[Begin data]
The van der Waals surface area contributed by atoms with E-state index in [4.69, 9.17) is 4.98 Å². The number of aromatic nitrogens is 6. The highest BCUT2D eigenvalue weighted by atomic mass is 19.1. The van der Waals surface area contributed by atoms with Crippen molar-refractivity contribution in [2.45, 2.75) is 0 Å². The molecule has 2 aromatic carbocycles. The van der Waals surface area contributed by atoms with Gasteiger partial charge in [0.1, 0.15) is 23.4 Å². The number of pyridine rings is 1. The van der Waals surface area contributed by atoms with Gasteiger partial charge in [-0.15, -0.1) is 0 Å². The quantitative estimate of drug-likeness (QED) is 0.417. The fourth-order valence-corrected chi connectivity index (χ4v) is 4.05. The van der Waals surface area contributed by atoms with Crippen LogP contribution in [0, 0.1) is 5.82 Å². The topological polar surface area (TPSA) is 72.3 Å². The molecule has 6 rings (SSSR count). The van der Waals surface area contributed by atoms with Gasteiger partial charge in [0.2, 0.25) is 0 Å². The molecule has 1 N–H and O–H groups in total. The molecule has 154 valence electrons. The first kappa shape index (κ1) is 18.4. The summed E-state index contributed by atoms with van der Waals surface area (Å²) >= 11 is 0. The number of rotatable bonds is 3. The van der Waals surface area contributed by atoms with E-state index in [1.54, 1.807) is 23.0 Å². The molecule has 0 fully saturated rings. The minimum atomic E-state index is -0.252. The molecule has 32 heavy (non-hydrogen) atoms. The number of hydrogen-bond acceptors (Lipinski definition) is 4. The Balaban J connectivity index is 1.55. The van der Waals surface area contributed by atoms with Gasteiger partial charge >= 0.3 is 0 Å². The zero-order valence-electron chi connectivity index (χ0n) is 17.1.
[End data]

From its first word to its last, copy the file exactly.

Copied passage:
The van der Waals surface area contributed by atoms with E-state index in [4.69, 9.17) is 4.98 Å². The number of aromatic nitrogens is 6. The highest BCUT2D eigenvalue weighted by atomic mass is 19.1. The van der Waals surface area contributed by atoms with Crippen molar-refractivity contribution in [2.45, 2.75) is 0 Å². The molecule has 2 aromatic carbocycles. The van der Waals surface area contributed by atoms with Gasteiger partial charge in [0.1, 0.15) is 23.4 Å². The number of pyridine rings is 1. The van der Waals surface area contributed by atoms with Gasteiger partial charge in [-0.15, -0.1) is 0 Å². The quantitative estimate of drug-likeness (QED) is 0.417. The fourth-order valence-corrected chi connectivity index (χ4v) is 4.05. The van der Waals surface area contributed by atoms with Crippen LogP contribution in [0, 0.1) is 5.82 Å². The topological polar surface area (TPSA) is 72.3 Å². The molecule has 6 rings (SSSR count). The van der Waals surface area contributed by atoms with Gasteiger partial charge in [0.2, 0.25) is 0 Å². The molecule has 1 N–H and O–H groups in total. The molecule has 154 valence electrons. The first kappa shape index (κ1) is 18.4. The summed E-state index contributed by atoms with van der Waals surface area (Å²) >= 11 is 0. The number of rotatable bonds is 3. The van der Waals surface area contributed by atoms with E-state index in [1.54, 1.807) is 23.0 Å². The molecule has 0 fully saturated rings. The minimum atomic E-state index is -0.252. The molecule has 32 heavy (non-hydrogen) atoms. The number of hydrogen-bond acceptors (Lipinski definition) is 4. The Balaban J connectivity index is 1.55. The van der Waals surface area contributed by atoms with Gasteiger partial charge >= 0.3 is 0 Å². The zero-order valence-electron chi connectivity index (χ0n) is 17.1.